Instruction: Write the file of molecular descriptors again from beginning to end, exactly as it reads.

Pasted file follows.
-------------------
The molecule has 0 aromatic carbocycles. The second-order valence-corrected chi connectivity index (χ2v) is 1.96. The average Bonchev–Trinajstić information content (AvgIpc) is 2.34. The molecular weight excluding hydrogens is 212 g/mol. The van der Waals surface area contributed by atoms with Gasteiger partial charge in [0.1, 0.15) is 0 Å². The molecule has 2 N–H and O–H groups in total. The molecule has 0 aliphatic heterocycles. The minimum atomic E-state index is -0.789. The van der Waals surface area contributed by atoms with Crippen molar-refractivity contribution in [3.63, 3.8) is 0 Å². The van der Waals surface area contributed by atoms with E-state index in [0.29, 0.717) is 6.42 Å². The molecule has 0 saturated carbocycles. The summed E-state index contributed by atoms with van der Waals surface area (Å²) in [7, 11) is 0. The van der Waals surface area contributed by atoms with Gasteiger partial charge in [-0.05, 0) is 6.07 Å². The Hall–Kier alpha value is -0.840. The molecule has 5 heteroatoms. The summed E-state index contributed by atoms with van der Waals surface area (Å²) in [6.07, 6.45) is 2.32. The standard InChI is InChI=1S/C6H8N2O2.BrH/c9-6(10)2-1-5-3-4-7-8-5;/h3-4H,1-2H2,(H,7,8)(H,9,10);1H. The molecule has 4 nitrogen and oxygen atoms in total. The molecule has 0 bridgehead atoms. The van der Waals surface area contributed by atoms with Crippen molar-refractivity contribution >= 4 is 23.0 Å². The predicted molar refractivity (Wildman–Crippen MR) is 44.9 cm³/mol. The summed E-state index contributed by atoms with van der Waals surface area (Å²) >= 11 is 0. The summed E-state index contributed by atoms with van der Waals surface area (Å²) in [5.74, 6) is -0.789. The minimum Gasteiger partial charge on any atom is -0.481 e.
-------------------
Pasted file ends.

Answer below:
The molecule has 0 aromatic carbocycles. The second-order valence-corrected chi connectivity index (χ2v) is 1.96. The average Bonchev–Trinajstić information content (AvgIpc) is 2.34. The molecular weight excluding hydrogens is 212 g/mol. The van der Waals surface area contributed by atoms with Gasteiger partial charge in [0.1, 0.15) is 0 Å². The molecule has 2 N–H and O–H groups in total. The molecule has 0 aliphatic heterocycles. The minimum atomic E-state index is -0.789. The van der Waals surface area contributed by atoms with Crippen molar-refractivity contribution in [3.63, 3.8) is 0 Å². The van der Waals surface area contributed by atoms with E-state index in [0.29, 0.717) is 6.42 Å². The molecule has 0 saturated carbocycles. The summed E-state index contributed by atoms with van der Waals surface area (Å²) in [7, 11) is 0. The van der Waals surface area contributed by atoms with Gasteiger partial charge in [-0.05, 0) is 6.07 Å². The Hall–Kier alpha value is -0.840. The molecule has 5 heteroatoms. The summed E-state index contributed by atoms with van der Waals surface area (Å²) in [6.07, 6.45) is 2.32. The standard InChI is InChI=1S/C6H8N2O2.BrH/c9-6(10)2-1-5-3-4-7-8-5;/h3-4H,1-2H2,(H,7,8)(H,9,10);1H. The molecule has 4 nitrogen and oxygen atoms in total. The molecule has 0 bridgehead atoms. The van der Waals surface area contributed by atoms with Crippen molar-refractivity contribution >= 4 is 23.0 Å². The predicted molar refractivity (Wildman–Crippen MR) is 44.9 cm³/mol. The summed E-state index contributed by atoms with van der Waals surface area (Å²) >= 11 is 0. The summed E-state index contributed by atoms with van der Waals surface area (Å²) in [5.74, 6) is -0.789. The minimum Gasteiger partial charge on any atom is -0.481 e.